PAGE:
Andre French Lastre; Mishael Garz; Santiago Garcia; and Taylor Greenwell
In the spring of 2020, entire sectors of the U.S. economy closed in weeks – including kindergarten through twelfth grade (K-12) schools – as the COVID-19 pandemic brought many aspects of our society to a screeching halt. To reduce virus transmission, students turned to e-learning (online learning), allowing them to attend school from the safety of their homes – an option that is particularly important for the roughly 40 million U.S. adults that work or live with school-aged children and have risk factors for severe COVID-19 illness (Gaffney et al., 2020). With COVID-19 impacting children, families, and educators worldwide, our study examines the educational modes offered in Utah and why parents prefer one academic format provided during COVID-19 over another. To do so, our empirical study analyzes original data from a surveys of select parents of K-12 students in the Utah education system during the fall of 2020.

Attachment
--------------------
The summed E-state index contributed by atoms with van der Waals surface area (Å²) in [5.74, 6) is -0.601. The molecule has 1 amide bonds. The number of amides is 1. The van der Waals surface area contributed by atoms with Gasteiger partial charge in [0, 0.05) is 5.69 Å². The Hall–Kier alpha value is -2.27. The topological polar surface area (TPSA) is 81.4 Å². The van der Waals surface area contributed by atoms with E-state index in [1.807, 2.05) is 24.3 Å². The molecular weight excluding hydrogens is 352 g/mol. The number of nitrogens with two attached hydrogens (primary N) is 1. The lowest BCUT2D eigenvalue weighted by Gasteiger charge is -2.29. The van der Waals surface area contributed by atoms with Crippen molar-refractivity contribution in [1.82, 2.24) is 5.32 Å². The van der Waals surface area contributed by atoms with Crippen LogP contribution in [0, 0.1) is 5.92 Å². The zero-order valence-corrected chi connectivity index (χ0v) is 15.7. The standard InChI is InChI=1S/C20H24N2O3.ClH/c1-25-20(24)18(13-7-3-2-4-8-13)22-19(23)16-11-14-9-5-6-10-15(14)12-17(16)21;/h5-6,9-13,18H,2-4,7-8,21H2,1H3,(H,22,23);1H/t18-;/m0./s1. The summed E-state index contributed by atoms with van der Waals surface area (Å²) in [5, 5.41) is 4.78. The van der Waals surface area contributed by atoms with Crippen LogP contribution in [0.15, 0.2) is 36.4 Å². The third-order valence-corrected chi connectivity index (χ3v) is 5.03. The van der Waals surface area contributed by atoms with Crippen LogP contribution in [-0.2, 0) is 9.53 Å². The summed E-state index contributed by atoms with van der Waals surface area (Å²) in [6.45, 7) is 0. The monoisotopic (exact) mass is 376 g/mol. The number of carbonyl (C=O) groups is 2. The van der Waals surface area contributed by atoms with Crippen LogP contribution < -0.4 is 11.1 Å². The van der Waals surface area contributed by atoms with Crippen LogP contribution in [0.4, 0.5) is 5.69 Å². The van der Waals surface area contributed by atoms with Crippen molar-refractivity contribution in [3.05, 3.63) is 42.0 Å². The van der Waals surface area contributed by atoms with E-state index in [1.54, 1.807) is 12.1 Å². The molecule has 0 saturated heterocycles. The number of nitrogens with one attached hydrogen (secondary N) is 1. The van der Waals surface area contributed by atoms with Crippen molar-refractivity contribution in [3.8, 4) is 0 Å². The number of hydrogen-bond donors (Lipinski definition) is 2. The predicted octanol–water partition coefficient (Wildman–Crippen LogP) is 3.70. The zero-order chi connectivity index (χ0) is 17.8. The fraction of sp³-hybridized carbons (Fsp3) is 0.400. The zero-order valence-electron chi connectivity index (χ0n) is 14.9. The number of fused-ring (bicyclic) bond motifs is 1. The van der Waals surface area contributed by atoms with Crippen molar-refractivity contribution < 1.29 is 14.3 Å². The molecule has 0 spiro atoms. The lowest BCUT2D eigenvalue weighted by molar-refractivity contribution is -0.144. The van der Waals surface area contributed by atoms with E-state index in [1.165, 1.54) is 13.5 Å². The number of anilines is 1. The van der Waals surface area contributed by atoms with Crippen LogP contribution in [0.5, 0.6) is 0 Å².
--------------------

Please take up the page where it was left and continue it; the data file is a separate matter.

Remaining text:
The study relies on data from parents who are students in the College of Social & Behavioral Science (CSBS) at the University of Utah. We focused on K-12 education to better understand what education formats are offered in Utah school districts during COVID-19 and why parents may prefer a particular educational format. In particular, we sought to learn what formats survey respondents chose for their K-12 children, the reasons for their selection, and difficulties that have resulted from the various formats.
The purpose of this literature review is threefold. First, we offer a glimpse into some of the benefits students may experience with e-learning, including researchers’ recommendations for educators to improve the likelihood of success in this new learning environment. Second, we dip into literature that illuminates some deficiencies faced by students in online educational systems. Third, we discuss some pros and cons parents consider when choosing their children’s learning formats/modes. Finally, we address a gap in the literature and discuss the unknown impact on the educational future of our children due to quick decision making in the era of COVID-19.